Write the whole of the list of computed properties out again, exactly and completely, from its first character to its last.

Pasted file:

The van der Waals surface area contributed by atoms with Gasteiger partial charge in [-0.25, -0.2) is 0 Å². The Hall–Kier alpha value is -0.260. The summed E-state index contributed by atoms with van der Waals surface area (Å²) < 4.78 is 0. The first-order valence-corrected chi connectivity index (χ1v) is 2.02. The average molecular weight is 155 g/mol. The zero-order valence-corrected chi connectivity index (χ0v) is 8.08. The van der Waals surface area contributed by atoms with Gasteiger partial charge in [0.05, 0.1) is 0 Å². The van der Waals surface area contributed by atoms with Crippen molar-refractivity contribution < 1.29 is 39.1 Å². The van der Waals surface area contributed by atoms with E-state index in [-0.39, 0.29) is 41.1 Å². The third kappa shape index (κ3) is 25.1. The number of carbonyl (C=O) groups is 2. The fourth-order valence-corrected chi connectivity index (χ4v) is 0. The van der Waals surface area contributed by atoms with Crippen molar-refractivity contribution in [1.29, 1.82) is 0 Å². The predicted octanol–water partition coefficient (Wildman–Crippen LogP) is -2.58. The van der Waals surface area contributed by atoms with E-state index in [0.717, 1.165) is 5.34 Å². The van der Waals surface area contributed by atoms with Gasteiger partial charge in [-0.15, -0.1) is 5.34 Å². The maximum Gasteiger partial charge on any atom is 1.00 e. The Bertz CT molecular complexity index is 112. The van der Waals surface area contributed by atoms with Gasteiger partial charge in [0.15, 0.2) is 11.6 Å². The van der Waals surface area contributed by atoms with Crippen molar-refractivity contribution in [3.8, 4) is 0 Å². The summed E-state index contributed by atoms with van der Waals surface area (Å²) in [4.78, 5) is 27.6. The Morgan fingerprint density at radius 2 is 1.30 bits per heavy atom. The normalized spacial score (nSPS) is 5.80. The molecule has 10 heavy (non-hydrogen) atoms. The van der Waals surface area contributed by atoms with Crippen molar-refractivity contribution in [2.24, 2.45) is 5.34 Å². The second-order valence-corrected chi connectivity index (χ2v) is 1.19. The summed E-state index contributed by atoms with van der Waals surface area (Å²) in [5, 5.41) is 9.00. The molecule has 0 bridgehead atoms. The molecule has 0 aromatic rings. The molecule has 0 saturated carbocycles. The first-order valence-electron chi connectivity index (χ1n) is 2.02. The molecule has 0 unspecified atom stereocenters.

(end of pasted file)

The van der Waals surface area contributed by atoms with Gasteiger partial charge in [-0.25, -0.2) is 0 Å². The Hall–Kier alpha value is -0.260. The summed E-state index contributed by atoms with van der Waals surface area (Å²) < 4.78 is 0. The first-order valence-corrected chi connectivity index (χ1v) is 2.02. The average molecular weight is 155 g/mol. The zero-order valence-corrected chi connectivity index (χ0v) is 8.08. The van der Waals surface area contributed by atoms with Gasteiger partial charge in [0.05, 0.1) is 0 Å². The van der Waals surface area contributed by atoms with Crippen molar-refractivity contribution < 1.29 is 39.1 Å². The van der Waals surface area contributed by atoms with E-state index in [-0.39, 0.29) is 41.1 Å². The third kappa shape index (κ3) is 25.1. The number of carbonyl (C=O) groups is 2. The fourth-order valence-corrected chi connectivity index (χ4v) is 0. The van der Waals surface area contributed by atoms with Crippen molar-refractivity contribution in [1.29, 1.82) is 0 Å². The predicted octanol–water partition coefficient (Wildman–Crippen LogP) is -2.58. The van der Waals surface area contributed by atoms with E-state index in [0.717, 1.165) is 5.34 Å². The van der Waals surface area contributed by atoms with Gasteiger partial charge in [-0.15, -0.1) is 5.34 Å². The maximum Gasteiger partial charge on any atom is 1.00 e. The Bertz CT molecular complexity index is 112. The van der Waals surface area contributed by atoms with Gasteiger partial charge in [0.15, 0.2) is 11.6 Å². The van der Waals surface area contributed by atoms with Crippen molar-refractivity contribution in [3.8, 4) is 0 Å². The summed E-state index contributed by atoms with van der Waals surface area (Å²) in [4.78, 5) is 27.6. The Morgan fingerprint density at radius 2 is 1.30 bits per heavy atom. The normalized spacial score (nSPS) is 5.80. The molecule has 10 heavy (non-hydrogen) atoms. The van der Waals surface area contributed by atoms with Crippen molar-refractivity contribution in [2.24, 2.45) is 5.34 Å². The second-order valence-corrected chi connectivity index (χ2v) is 1.19. The summed E-state index contributed by atoms with van der Waals surface area (Å²) in [5, 5.41) is 9.00. The molecule has 0 bridgehead atoms. The molecule has 0 aromatic rings. The molecule has 0 saturated carbocycles. The first-order valence-electron chi connectivity index (χ1n) is 2.02. The molecule has 0 unspecified atom stereocenters.